Since the launch of Explorer in 1958, batteries have been used in Earth orbital and planetary spacecraft to supply primary electrical power or store electrical energy generated by on-board solar or radioisotope power systems. These energy storage systems are used on spacecraft for various functions, being the most relevant ones: to provide power to the spacecraft subsystems before deployment of the solar panels, fire rocket motors for mid-course correction, meet temporary power needs during eclipse periods, provide power for payload instruments and meet peak power demands derived from data transmission or surface mobility. Primary batteries (single discharge only) are typically used in missions, such as planetary probes, that require electrical power for a period of a few minutes to several hours. Rechargeable batteries (also referred to as secondary batteries) are used mostly in solar-powered spacecraft to provide electrical power during eclipse periods and for load levelling. When considering Mars Surface Missions, the need of advanced rechargeable batteries with high specific energy, energy density, cycle life capability and low-temperature operational capability has been largely identified. Perseverance rover, for example, carries a radioisotope power system that uses the heat of plutonium’s radioactive decay to generate a temperature gradient on a thermoelectric generator. The generated power is stored in two rechargeable lithium batteries. The power generator weights 50 kg (5 kg corresponding to plutonium) and produced approx. 100 watts. The generated energy is partially stored in the batteries in order to provide power to the rover overnight. Although this solution is dimensioned to provided constant power for at least 10 years of operation, it is clear that it cannot be the sole source of power for portable/movable appliances. Yet, to meet peak power demands, the energy has to be stored in large (and therefore heavy) batteries that have to be transported to Mars in future missions. Ultimately, this turns into a heavy expense of fuel and need of space in every mission.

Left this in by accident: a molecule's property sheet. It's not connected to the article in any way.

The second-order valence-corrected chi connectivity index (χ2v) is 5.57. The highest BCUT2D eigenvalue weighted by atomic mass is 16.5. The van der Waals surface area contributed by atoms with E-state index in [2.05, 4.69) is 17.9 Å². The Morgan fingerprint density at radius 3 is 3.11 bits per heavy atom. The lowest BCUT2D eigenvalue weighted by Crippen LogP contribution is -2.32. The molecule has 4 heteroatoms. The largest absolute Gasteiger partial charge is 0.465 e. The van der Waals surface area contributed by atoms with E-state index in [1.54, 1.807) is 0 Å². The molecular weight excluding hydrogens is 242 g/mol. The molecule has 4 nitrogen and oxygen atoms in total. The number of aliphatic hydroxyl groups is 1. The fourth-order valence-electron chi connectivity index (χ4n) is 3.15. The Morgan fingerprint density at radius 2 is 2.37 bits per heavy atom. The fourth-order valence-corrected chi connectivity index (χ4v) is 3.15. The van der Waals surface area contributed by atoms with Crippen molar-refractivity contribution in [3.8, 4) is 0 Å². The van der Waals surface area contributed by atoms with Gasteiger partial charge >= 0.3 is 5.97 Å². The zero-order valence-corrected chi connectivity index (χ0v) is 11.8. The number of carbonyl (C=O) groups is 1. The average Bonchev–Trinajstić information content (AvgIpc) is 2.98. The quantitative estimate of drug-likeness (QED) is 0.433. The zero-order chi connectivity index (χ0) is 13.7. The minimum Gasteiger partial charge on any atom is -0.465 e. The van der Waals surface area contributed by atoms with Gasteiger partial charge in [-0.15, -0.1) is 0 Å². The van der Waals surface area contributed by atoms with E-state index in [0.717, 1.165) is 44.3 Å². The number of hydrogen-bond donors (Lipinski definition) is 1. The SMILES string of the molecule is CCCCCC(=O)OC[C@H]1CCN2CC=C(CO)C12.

To ease this concern, I propose to proceed in the same way as my research group is already doing on Earth: to built-up batteries from the rough and abundant materials present on the planet surface. On Earth, we seek for identification of organic and inorganic electroactive compounds present in organic waste and test their capability to be oxidized or reduced in primary cells. Therefore, the main idea of the application is to build up a primary battery with the compounds available on Mars. In particular, Mars surface seems to be rich on Mg, which is a well-known anodic material for primary Mg-air batteries. However, as the oxygen content of Mars atmosphere is very limited (< 1%) an alternative cathodic compound must be found. In this sense, the planet is rich on iron oxides and their derivatives – which could be explored as cathodic candidates.